Istanbul, Turkey

I arrived in Istanbul by bus from Varna. As such, my trip terminated at Istanbul’s Otogar, the most enormous bus station I have ever seen. Approaching the giant sarcophagus, I could not imagine that it was all a bus station, but it was. Large tour coaches pulled in and wound their way up ramps, just like cars in a conventional parking garage. After driving up what seemed like 10 levels, we emerged onto a plateau, and navigated among a sea of people and busses into our assigned parking spot. I hopped off the bus, grabbed my bag and tried to located the allegedly free shuttle that would take me into the city. No luck, so I used the excellent metro system instead. After a few wrong turns, I tracked down the Nobel Hostel, right in the heart of Sultanahmet, Istanbul’s old town.

Apart from my experience lying in bed feeling like I’d been consigned to the hell fires (I was on the top bunk of a top floor room), the hostel was good. Complementary breakfast was served every morning on the spectacular roof-top terrace, which overlooked the Blue Mosque. My only real complaint about the place was that it was more like a hotel than any of the hostels I’ve used previously: it had no shared kitchen and the shared computers were located in the tiny lobby, which didn’t really encourage congretation/communication among travellers.

I fell in love with Istanbul the moment I arrived. It has all the best attributes of big cities, without a bit more of the chaos that makes places like NYC or London so great. Besides being located in the heart of old-town, the hostel was really close to a sea wall that winds along the Aegean coast, just east of the Bosphorus. It was there that I was able to cajole a woman I met at the hostel into accompanying me for an evening swim. She’s a math geek from Las Vegas (who lives in Las Vegas?!), so I obviously thought she was great. We had a nice dip in the water and then shared a drink before calling it a night.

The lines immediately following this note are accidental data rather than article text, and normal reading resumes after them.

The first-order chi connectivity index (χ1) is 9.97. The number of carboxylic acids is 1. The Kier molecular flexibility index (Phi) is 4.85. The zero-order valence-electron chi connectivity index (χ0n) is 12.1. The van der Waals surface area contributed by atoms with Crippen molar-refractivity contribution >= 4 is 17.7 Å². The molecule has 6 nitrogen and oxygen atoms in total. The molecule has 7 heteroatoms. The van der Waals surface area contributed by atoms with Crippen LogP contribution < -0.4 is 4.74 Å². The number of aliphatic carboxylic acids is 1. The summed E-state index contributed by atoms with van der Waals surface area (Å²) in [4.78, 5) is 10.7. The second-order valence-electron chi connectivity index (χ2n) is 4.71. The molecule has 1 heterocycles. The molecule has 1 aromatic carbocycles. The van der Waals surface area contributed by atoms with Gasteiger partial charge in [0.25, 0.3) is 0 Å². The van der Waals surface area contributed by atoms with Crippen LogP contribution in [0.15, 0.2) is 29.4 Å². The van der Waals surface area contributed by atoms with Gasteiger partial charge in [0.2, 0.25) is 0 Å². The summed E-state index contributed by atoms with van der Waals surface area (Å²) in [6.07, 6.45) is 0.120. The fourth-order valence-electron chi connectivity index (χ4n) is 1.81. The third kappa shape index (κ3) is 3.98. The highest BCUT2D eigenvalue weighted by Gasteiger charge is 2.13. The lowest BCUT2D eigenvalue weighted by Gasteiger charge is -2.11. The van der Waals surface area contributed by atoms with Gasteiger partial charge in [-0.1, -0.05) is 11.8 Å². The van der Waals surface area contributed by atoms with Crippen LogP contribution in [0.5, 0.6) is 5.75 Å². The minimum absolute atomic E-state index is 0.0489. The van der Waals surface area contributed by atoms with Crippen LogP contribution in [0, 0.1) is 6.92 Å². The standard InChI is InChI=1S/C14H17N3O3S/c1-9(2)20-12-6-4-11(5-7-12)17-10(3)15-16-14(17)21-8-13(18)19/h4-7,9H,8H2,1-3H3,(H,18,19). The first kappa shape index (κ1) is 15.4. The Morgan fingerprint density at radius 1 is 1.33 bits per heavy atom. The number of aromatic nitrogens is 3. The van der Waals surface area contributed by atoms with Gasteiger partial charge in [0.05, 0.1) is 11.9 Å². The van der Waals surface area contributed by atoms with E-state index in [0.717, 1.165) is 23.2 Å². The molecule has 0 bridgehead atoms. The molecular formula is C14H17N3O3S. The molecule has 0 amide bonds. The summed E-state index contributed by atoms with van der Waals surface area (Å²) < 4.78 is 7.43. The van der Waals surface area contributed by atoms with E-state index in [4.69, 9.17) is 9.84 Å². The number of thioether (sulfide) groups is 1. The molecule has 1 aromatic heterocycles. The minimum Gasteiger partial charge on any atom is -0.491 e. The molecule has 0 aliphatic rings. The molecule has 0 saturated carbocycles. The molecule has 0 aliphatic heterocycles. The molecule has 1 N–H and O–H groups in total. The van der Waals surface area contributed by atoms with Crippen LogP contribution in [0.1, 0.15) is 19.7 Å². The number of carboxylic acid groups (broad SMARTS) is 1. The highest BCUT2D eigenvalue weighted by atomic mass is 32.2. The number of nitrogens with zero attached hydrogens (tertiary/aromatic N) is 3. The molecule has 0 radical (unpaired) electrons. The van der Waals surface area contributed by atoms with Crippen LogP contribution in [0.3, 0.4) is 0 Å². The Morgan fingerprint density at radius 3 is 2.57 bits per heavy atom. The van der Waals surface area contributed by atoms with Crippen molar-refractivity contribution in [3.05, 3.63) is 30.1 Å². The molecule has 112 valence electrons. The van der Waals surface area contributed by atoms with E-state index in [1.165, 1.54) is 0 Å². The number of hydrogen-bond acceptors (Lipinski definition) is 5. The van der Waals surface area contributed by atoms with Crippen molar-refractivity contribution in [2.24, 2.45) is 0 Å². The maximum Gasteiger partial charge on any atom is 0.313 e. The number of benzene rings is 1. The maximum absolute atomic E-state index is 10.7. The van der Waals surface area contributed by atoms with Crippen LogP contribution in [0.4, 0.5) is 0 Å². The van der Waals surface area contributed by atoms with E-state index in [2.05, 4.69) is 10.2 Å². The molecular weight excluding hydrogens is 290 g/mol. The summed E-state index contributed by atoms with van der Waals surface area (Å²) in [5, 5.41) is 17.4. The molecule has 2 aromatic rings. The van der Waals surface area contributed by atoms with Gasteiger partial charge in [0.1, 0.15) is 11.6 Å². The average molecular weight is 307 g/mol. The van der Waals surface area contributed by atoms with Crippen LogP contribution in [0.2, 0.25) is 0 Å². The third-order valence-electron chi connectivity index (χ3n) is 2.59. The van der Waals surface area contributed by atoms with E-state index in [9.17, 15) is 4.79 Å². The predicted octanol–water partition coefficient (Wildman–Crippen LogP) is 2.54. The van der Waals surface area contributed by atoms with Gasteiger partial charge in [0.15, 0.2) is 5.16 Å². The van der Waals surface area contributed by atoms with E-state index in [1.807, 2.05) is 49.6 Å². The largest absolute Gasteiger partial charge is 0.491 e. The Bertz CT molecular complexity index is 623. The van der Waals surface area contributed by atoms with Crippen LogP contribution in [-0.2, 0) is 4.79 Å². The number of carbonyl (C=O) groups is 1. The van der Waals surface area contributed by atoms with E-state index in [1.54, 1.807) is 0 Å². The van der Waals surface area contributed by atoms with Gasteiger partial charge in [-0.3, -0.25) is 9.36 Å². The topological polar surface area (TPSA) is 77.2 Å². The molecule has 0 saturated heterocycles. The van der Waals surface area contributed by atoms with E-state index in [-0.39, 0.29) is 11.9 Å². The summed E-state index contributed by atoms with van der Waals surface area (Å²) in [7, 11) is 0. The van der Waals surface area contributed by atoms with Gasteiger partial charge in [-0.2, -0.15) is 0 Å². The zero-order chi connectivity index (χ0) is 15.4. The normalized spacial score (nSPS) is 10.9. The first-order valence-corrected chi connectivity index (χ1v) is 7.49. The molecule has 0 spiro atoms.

Making new friends was fun, of course, but meeting up with old friends, is also really good. Merve, a woman I met at a hostel in Stockholm, is from Istanbul, so when I arrived I dropped her a note in hopes we could meet. We did, and had a really great evening. She had her car, and in addition to sharing a good meal on a roof-top, she provided a sometimes-harrowing tour of the city. Through occasionally clenched eyes, I saw a lot of things that I’d have been unlikely to see were it not for her. I hope she’ll come to visit Canada, so I can repay the favour. She’s an avid skier, so we’ll see what next winter has in store.

Although I spent some time at Istanbul’s Grand Bazaar, I think the Spice Bazaar was actually more interesting from a visual perspective. It is, of course, much smaller, but it also assails you with more interesting smells, vivid colours and delicious tastes.

On my last evening, as I was wandering around some rather decrepit neighbourhoods, I actually happened upon two young boys who were sloshing water all over one another using discarded 2 litre water bottles. They wrongly decided that I would like to be included. I might not have minded if I were not carrying an iPod and camera, and if the water in the jugs didn’t closely resemble the effluent from a tailings pond, but I was not in the mood. They could not be deterred, however, so I had to use a bit of guile, faux rage and some fleet feet to escape from them. As I scooted away, I turned around and stuck my tongue out at them. They laughed and I continued my escape before they could catch me with their filthy water. The next morning, I arose to catch my flight to Izmir and then on to Kusadasi for some more sun, sand and surf.